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"Are modern human diets bad to the bone?" by Maureen Devlin

Friday, February 3, 2012
12:00 AM
411 West Hall

The goal of my research is to understand how interactions of diet, bone and fat affect human skeletal biology and metabolism. Although it is well known that micronutrients such as Vitamin D and calcium are crucial for bone health, less is known about how overall caloric intake and macronutrient composition affect the skeleton. These are fundamental questions because obesity and osteoporosis are rising dramatically in prevalence, and there is growing support for the hypothesis that these diseases share common mechanisms, including diet.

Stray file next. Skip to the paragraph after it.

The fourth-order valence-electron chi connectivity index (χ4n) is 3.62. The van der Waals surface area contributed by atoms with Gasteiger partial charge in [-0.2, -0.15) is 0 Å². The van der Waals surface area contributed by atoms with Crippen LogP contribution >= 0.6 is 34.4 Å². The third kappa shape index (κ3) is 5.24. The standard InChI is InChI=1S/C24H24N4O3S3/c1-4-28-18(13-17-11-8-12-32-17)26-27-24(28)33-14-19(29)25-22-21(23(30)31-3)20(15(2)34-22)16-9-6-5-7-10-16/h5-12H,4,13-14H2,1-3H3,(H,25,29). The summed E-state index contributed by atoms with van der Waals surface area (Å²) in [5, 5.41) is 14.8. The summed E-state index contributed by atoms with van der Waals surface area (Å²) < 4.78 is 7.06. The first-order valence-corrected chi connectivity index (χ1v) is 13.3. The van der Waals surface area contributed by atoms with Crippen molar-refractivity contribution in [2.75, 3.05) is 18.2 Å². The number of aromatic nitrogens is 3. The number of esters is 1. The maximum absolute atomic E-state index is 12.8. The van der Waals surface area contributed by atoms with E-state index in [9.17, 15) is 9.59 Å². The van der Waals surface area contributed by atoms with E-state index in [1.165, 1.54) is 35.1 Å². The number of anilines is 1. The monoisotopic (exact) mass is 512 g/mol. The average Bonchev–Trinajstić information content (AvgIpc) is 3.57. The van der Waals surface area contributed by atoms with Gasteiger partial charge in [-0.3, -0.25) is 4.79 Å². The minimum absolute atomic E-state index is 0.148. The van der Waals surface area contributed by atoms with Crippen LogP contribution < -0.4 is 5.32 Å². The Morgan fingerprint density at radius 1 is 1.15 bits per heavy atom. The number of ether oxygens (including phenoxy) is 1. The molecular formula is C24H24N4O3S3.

The goal of my research is to understand how interactions of diet, bone and fat affect human skeletal biology and metabolism. Although it is well known that micronutrients such as Vitamin D and calcium are crucial for bone health, less is known about how overall caloric intake and macronutrient composition affect the skeleton. These are fundamental questions because obesity and osteoporosis are rising dramatically in prevalence, and there is growing support for the hypothesis that these diseases share common mechanisms, including diet. However, little is known about how diet affects peak bone mass acquisition in children and adolescents. In this talk, I will discuss recent work testing the effects of overnutrition (via high fat diet) and undernutrition (via caloric restriction) on skeletal acquisition in young, rapidly growing mice as a model for humans. The data demonstrate that high fat diet causes both high fat mass and low bone mass, suggesting modern Western diets may be contributing to obesity and osteoporosis. One of the most exciting findings is that caloric restriction increases the amount of fat present in bone marrow. The source and purpose of this fat remain unknown, but it may represent an adaptation to surviving starvation or a pathological consequence of energy restriction. Understanding where these marrow adipocytes come from and what they do is directly relevant to understanding human biological adaptations to starvation, as well as the role of marrow fat in disorders such as anorexia nervosa. Finally, I will discuss the applications of these results to understanding the evolution of the human skeleton, and to reducing the disease burden of osteoporosis and obesity in modern humans.